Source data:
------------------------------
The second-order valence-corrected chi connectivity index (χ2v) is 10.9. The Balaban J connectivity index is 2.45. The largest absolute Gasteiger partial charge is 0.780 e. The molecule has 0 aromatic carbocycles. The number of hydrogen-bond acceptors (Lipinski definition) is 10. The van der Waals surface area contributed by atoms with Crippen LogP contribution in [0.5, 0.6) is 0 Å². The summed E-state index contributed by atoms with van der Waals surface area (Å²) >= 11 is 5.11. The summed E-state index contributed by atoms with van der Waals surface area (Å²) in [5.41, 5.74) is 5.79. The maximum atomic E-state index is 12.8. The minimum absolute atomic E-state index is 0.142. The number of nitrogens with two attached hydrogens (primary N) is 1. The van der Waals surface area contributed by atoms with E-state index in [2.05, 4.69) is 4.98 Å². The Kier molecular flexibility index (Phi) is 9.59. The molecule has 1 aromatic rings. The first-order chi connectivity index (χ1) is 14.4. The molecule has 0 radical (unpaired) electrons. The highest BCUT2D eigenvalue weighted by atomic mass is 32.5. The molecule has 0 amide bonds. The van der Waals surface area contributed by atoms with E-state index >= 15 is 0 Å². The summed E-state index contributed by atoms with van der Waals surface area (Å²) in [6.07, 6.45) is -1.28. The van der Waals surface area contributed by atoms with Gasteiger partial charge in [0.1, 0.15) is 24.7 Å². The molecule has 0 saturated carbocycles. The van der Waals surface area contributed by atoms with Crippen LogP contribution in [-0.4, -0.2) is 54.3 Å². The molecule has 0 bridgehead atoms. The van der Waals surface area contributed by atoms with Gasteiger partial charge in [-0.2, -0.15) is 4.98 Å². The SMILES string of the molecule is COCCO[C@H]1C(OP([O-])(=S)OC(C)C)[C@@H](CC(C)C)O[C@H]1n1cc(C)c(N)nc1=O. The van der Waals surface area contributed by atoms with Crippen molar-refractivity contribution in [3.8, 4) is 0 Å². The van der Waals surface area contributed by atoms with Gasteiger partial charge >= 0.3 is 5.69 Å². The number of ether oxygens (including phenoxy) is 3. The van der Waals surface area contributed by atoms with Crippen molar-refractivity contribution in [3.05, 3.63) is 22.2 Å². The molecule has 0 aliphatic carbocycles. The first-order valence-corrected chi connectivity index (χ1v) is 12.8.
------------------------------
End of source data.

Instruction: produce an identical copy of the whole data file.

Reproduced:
The second-order valence-corrected chi connectivity index (χ2v) is 10.9. The Balaban J connectivity index is 2.45. The largest absolute Gasteiger partial charge is 0.780 e. The molecule has 0 aromatic carbocycles. The number of hydrogen-bond acceptors (Lipinski definition) is 10. The van der Waals surface area contributed by atoms with Crippen LogP contribution in [0.5, 0.6) is 0 Å². The summed E-state index contributed by atoms with van der Waals surface area (Å²) >= 11 is 5.11. The summed E-state index contributed by atoms with van der Waals surface area (Å²) in [5.41, 5.74) is 5.79. The maximum atomic E-state index is 12.8. The minimum absolute atomic E-state index is 0.142. The number of nitrogens with two attached hydrogens (primary N) is 1. The van der Waals surface area contributed by atoms with E-state index in [2.05, 4.69) is 4.98 Å². The Kier molecular flexibility index (Phi) is 9.59. The molecule has 1 aromatic rings. The first-order chi connectivity index (χ1) is 14.4. The molecule has 0 radical (unpaired) electrons. The highest BCUT2D eigenvalue weighted by atomic mass is 32.5. The molecule has 0 amide bonds. The van der Waals surface area contributed by atoms with E-state index >= 15 is 0 Å². The summed E-state index contributed by atoms with van der Waals surface area (Å²) in [6.07, 6.45) is -1.28. The van der Waals surface area contributed by atoms with Gasteiger partial charge in [0.1, 0.15) is 24.7 Å². The molecule has 0 saturated carbocycles. The van der Waals surface area contributed by atoms with Crippen LogP contribution in [-0.4, -0.2) is 54.3 Å². The molecule has 0 bridgehead atoms. The van der Waals surface area contributed by atoms with Gasteiger partial charge in [-0.2, -0.15) is 4.98 Å². The SMILES string of the molecule is COCCO[C@H]1C(OP([O-])(=S)OC(C)C)[C@@H](CC(C)C)O[C@H]1n1cc(C)c(N)nc1=O. The van der Waals surface area contributed by atoms with Crippen molar-refractivity contribution in [3.8, 4) is 0 Å². The van der Waals surface area contributed by atoms with Gasteiger partial charge >= 0.3 is 5.69 Å². The number of ether oxygens (including phenoxy) is 3. The van der Waals surface area contributed by atoms with Crippen molar-refractivity contribution in [3.05, 3.63) is 22.2 Å². The molecule has 0 aliphatic carbocycles. The first-order valence-corrected chi connectivity index (χ1v) is 12.8.